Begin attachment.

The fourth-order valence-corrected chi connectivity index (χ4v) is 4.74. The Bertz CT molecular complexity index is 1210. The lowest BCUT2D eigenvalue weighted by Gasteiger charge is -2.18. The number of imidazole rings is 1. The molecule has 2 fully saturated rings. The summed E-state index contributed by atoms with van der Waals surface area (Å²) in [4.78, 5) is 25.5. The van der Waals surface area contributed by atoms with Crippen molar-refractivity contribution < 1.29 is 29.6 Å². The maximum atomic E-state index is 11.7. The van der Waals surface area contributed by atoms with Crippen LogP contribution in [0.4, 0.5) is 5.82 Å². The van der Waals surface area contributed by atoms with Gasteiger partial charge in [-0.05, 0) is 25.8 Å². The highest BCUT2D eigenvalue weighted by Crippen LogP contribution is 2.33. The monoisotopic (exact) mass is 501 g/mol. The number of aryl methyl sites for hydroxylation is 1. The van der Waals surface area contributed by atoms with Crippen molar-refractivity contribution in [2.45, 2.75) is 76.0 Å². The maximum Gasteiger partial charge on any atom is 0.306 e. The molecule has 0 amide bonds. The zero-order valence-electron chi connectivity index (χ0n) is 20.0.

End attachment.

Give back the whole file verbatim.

The fourth-order valence-corrected chi connectivity index (χ4v) is 4.74. The Bertz CT molecular complexity index is 1210. The lowest BCUT2D eigenvalue weighted by Gasteiger charge is -2.18. The number of imidazole rings is 1. The molecule has 2 fully saturated rings. The summed E-state index contributed by atoms with van der Waals surface area (Å²) in [4.78, 5) is 25.5. The van der Waals surface area contributed by atoms with Crippen molar-refractivity contribution < 1.29 is 29.6 Å². The maximum atomic E-state index is 11.7. The van der Waals surface area contributed by atoms with Crippen LogP contribution in [0.4, 0.5) is 5.82 Å². The van der Waals surface area contributed by atoms with Gasteiger partial charge in [-0.05, 0) is 25.8 Å². The highest BCUT2D eigenvalue weighted by Crippen LogP contribution is 2.33. The monoisotopic (exact) mass is 501 g/mol. The number of aryl methyl sites for hydroxylation is 1. The van der Waals surface area contributed by atoms with Crippen molar-refractivity contribution in [2.45, 2.75) is 76.0 Å². The maximum Gasteiger partial charge on any atom is 0.306 e. The molecule has 0 amide bonds. The zero-order valence-electron chi connectivity index (χ0n) is 20.0.